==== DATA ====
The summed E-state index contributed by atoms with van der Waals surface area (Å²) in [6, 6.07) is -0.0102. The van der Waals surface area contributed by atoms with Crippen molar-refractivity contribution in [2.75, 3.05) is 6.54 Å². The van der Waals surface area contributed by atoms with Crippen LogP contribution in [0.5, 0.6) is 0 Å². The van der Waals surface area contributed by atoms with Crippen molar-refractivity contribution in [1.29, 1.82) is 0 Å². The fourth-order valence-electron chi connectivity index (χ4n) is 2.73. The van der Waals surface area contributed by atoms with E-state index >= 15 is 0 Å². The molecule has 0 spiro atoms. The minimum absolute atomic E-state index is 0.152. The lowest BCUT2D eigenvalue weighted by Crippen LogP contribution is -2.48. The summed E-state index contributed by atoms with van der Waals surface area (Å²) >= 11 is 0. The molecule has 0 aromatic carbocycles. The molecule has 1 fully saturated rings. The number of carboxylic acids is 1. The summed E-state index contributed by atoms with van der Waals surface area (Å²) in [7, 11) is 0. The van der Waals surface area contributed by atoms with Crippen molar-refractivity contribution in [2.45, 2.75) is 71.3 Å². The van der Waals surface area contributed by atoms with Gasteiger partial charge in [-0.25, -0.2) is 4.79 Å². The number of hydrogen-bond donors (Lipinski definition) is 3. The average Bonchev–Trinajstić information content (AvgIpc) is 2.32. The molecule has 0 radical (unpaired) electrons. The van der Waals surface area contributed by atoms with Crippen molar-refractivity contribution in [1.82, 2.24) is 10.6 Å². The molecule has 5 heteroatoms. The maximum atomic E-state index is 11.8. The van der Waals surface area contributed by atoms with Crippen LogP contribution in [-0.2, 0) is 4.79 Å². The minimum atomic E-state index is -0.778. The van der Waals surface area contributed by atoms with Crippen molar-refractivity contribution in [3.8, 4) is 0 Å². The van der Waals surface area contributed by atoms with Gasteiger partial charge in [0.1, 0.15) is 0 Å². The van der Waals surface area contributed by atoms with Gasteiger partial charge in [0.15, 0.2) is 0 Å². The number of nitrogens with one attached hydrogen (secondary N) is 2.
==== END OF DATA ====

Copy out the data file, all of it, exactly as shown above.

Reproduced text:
The summed E-state index contributed by atoms with van der Waals surface area (Å²) in [6, 6.07) is -0.0102. The van der Waals surface area contributed by atoms with Crippen molar-refractivity contribution in [2.75, 3.05) is 6.54 Å². The van der Waals surface area contributed by atoms with Crippen LogP contribution in [0.5, 0.6) is 0 Å². The van der Waals surface area contributed by atoms with Crippen molar-refractivity contribution in [1.29, 1.82) is 0 Å². The fourth-order valence-electron chi connectivity index (χ4n) is 2.73. The van der Waals surface area contributed by atoms with E-state index >= 15 is 0 Å². The molecule has 0 spiro atoms. The minimum absolute atomic E-state index is 0.152. The lowest BCUT2D eigenvalue weighted by Crippen LogP contribution is -2.48. The summed E-state index contributed by atoms with van der Waals surface area (Å²) >= 11 is 0. The molecule has 0 aromatic carbocycles. The molecule has 1 fully saturated rings. The number of carboxylic acids is 1. The summed E-state index contributed by atoms with van der Waals surface area (Å²) in [7, 11) is 0. The van der Waals surface area contributed by atoms with Crippen molar-refractivity contribution in [2.45, 2.75) is 71.3 Å². The van der Waals surface area contributed by atoms with Gasteiger partial charge in [-0.25, -0.2) is 4.79 Å². The number of hydrogen-bond donors (Lipinski definition) is 3. The average Bonchev–Trinajstić information content (AvgIpc) is 2.32. The molecule has 0 radical (unpaired) electrons. The van der Waals surface area contributed by atoms with Crippen molar-refractivity contribution in [1.82, 2.24) is 10.6 Å². The molecule has 5 heteroatoms. The maximum atomic E-state index is 11.8. The van der Waals surface area contributed by atoms with Crippen LogP contribution in [-0.2, 0) is 4.79 Å². The minimum atomic E-state index is -0.778. The van der Waals surface area contributed by atoms with Crippen molar-refractivity contribution in [3.8, 4) is 0 Å². The van der Waals surface area contributed by atoms with Gasteiger partial charge in [0.1, 0.15) is 0 Å². The van der Waals surface area contributed by atoms with Gasteiger partial charge in [0.15, 0.2) is 0 Å². The number of nitrogens with one attached hydrogen (secondary N) is 2.